At the end of 2016, Nintendo launched its NES Classic Mini, a miniature and modern replica of the 8-bit console from our childhood. A console which then carried thirty preinstalled games, and which will be followed the following year by the Super Nintendo Classic Mini, which includes a total of 21 games.
Will the Nintendo 64 Mini see the light of day?
Obviously, gamers around the world were impatiently awaiting the continuation of the collection, with the Nintendo 64 Mini in 2018, followed by the Game Boy Mini the following year… However, Nintendo no longer offered any “Mini” console after the replica of the Super Nintendo. At the end of 2020, the Japanese giant launched a “news”Game & Watch, limited edition Super Mario Bros.
In 2021, some players still hope to be able to purchase a Nintendo 64 Mini at the end of the year. However, it seems that the operation is much more delicate for Nintendo. Indeed, in addition to having to then offer a replica of the (terrible) Nintendo 64 controller, the Japanese group comes up against other problems here.
Concerns about the games
Obviously, Nintendo could quite offer a Nintendo 64 Classic Mini, with around twenty house hits, including the two Zelda, Super Mario 64, StarFox 64, F-Zero 64, Yoshi’s Story, Pokémon Stadium, Super Smash Bros, Paper Mario… However, the line-up could quickly pose a problem concerning essential titles like Perfect Dark or GoldenEye 007, signed Rare (now at Microsoft).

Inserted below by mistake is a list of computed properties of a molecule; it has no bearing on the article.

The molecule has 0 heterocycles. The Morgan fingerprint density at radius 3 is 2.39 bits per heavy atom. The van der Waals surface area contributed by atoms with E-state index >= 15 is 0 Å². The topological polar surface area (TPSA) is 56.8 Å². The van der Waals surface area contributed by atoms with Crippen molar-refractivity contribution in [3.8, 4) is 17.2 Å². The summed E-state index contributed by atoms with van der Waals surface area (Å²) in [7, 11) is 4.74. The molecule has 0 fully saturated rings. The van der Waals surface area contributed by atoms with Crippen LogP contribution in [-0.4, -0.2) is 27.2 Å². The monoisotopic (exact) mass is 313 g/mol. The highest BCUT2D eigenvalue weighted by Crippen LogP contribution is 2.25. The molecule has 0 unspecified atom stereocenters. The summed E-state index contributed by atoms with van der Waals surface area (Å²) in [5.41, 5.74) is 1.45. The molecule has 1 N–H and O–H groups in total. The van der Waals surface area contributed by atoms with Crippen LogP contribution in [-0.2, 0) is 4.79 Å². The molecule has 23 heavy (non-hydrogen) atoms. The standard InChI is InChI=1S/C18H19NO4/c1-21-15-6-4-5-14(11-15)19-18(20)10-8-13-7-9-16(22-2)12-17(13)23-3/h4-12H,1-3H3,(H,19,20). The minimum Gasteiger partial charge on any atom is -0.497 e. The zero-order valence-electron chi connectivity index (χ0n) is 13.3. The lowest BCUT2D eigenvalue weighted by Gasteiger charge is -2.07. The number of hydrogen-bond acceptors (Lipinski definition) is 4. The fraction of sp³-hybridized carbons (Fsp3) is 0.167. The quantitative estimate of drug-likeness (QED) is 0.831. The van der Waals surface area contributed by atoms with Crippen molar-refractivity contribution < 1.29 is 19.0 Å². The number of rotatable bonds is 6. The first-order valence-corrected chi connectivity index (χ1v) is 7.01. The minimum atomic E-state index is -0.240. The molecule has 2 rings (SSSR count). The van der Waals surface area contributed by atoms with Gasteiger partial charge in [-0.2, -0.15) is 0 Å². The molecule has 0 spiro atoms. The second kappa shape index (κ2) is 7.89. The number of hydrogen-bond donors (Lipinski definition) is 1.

In the same way, Nintendo could not today integrate certain titles, however iconic, within its Nintendo 64 Mini. Indeed, it is quite unthinkable today to see Nintendo offer a console with Conker’s Bad Fur Day or Turok, yet two monuments of the console.
Concerns also for the eyes
Moreover, if the 8 and 16-bit games have aged rather very well, we have to admit that relaunching a Nintendo 64 game today (and already a little at the time) is a real ordeal for the eyes. We are then at the end of the 90s, in the beginnings of 3D, and many games are proving quite terrible today for the retina, including the revolutionary Super Mario 64, included in the Super Mario 3D All Star compilation.
To this is added a game design and a camera game that would probably no longer pass with many players in 2021 …
Of course, it is not impossible to see a Nintendo 64 Classic Mini land one day but, a bit like it was the case for the PlayStation Classic, it would take the risk of torpedoing certain memories in the players on the one hand, but also (and above all!) to offer a console that would inevitably lack some essential hits.
Not to mention the fact that the Nintendo Switch Online could quite host some N64 games, as it already hosts many NES and Super Nintendo games …